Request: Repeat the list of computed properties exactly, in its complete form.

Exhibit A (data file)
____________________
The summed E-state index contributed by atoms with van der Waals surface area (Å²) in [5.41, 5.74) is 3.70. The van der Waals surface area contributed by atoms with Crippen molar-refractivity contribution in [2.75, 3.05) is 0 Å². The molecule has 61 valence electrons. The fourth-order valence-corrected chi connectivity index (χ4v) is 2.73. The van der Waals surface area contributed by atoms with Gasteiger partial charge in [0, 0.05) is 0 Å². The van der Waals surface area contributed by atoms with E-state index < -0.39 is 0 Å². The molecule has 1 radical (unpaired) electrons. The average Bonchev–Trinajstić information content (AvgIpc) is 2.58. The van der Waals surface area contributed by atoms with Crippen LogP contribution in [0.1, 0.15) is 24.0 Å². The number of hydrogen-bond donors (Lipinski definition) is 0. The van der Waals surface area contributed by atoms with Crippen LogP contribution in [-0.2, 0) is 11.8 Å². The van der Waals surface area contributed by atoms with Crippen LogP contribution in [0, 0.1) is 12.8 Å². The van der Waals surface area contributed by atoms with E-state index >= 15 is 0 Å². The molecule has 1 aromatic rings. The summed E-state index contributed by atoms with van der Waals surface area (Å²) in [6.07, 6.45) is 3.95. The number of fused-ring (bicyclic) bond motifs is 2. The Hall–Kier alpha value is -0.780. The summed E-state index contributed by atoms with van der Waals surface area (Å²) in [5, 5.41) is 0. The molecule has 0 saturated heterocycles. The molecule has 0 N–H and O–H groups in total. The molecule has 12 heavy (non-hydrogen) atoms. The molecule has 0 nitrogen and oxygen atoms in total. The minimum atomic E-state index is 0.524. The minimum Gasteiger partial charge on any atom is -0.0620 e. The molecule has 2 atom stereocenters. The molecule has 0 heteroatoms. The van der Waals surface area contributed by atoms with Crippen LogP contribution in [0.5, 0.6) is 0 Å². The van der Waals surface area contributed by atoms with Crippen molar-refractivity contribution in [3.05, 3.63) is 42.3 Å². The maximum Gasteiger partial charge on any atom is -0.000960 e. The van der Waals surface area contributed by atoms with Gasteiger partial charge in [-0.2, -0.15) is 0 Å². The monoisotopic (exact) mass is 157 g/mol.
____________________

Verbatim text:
The summed E-state index contributed by atoms with van der Waals surface area (Å²) in [5.41, 5.74) is 3.70. The van der Waals surface area contributed by atoms with Crippen molar-refractivity contribution in [2.75, 3.05) is 0 Å². The molecule has 61 valence electrons. The fourth-order valence-corrected chi connectivity index (χ4v) is 2.73. The van der Waals surface area contributed by atoms with Gasteiger partial charge in [0, 0.05) is 0 Å². The van der Waals surface area contributed by atoms with E-state index < -0.39 is 0 Å². The molecule has 1 radical (unpaired) electrons. The average Bonchev–Trinajstić information content (AvgIpc) is 2.58. The van der Waals surface area contributed by atoms with Crippen LogP contribution in [0.1, 0.15) is 24.0 Å². The number of hydrogen-bond donors (Lipinski definition) is 0. The van der Waals surface area contributed by atoms with Crippen LogP contribution in [-0.2, 0) is 11.8 Å². The van der Waals surface area contributed by atoms with Crippen LogP contribution in [0, 0.1) is 12.8 Å². The van der Waals surface area contributed by atoms with E-state index >= 15 is 0 Å². The molecule has 1 aromatic rings. The summed E-state index contributed by atoms with van der Waals surface area (Å²) in [6.07, 6.45) is 3.95. The number of fused-ring (bicyclic) bond motifs is 2. The Hall–Kier alpha value is -0.780. The summed E-state index contributed by atoms with van der Waals surface area (Å²) in [5, 5.41) is 0. The molecule has 0 saturated heterocycles. The molecule has 0 N–H and O–H groups in total. The molecule has 12 heavy (non-hydrogen) atoms. The molecule has 0 nitrogen and oxygen atoms in total. The minimum atomic E-state index is 0.524. The minimum Gasteiger partial charge on any atom is -0.0620 e. The molecule has 2 atom stereocenters. The molecule has 0 heteroatoms. The van der Waals surface area contributed by atoms with Crippen LogP contribution in [0.5, 0.6) is 0 Å². The van der Waals surface area contributed by atoms with Crippen molar-refractivity contribution in [3.05, 3.63) is 42.3 Å². The maximum Gasteiger partial charge on any atom is -0.000960 e. The van der Waals surface area contributed by atoms with Gasteiger partial charge in [-0.2, -0.15) is 0 Å². The monoisotopic (exact) mass is 157 g/mol.